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Auditory robustness and resilience in the aging auditory system of the desert locust
journal contributionposted on 2024-01-31, 10:07 authored by TT Austin, CL Thomas, B Warren
After overexposure to loud music, we experience a decrease in our ability to hear (robustness), which usually recovers (resilience). Here, we exploited the amenable auditory system of the desert locust, Schistocerca gregaria, to measure how robustness and resilience depend on age. We found that gene expression changes are dominated by age as opposed to noise exposure. We measured sound-evoked nerve activity for young and aged locusts directly, after 24 hours and 48 hours after noise exposure. We found that both young and aged locusts recovered their auditory nerve function over 48 hours. We also measured the sound-evoked transduction current in individual auditory neurons, and although the transduction current magnitude recovered in the young locusts after noise exposure, it failed to recover in the aged locusts. A plastic mechanism compensates for the decreased transduction current in aged locusts. We suggest key genes upregulated in young noise-exposed locusts that mediate robustness to noise exposure and find potential candidates responsible for compensatory mechanisms in the auditory neurons of aged noise-exposed locusts.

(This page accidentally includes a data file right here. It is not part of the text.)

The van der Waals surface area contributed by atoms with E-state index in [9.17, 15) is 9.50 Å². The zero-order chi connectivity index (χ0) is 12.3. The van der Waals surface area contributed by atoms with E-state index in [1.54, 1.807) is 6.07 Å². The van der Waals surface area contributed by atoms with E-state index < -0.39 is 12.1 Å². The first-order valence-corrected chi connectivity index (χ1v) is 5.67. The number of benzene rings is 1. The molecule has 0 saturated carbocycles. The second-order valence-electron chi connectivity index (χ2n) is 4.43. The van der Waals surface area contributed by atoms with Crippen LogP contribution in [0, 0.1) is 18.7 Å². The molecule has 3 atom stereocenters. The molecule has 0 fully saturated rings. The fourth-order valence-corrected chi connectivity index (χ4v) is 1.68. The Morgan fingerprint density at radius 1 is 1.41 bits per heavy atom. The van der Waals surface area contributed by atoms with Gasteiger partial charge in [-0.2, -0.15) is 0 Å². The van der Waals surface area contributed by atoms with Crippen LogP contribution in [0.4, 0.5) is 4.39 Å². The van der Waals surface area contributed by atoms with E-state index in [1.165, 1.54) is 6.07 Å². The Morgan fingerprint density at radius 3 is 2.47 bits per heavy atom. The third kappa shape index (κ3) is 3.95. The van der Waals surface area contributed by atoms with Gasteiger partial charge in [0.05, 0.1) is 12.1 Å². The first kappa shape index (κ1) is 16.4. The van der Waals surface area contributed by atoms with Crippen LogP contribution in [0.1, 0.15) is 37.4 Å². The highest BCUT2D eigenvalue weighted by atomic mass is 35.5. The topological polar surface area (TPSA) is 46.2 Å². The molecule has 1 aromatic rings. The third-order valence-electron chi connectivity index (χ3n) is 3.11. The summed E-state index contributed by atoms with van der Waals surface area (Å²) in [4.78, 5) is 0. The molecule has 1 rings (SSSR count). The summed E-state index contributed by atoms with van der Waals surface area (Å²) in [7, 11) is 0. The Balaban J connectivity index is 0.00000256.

Royal Society University Research Fellowship URF\R1\180022
Enhancement Award FR\ERE210220
CitationThomas T. Austin, Christian L. Thomas, Ben Warren, Auditory robustness and resilience in the aging auditory system of the desert locust, Neurobiology of Aging, Volume 133, 2024, Pages 39-50, ISSN 0197-4580, https://doi.org/10.1016/j.neurobiolaging.2023.09.009.
Author affiliationNeurogenetics Group, College of Life Sciences, University of Leicester
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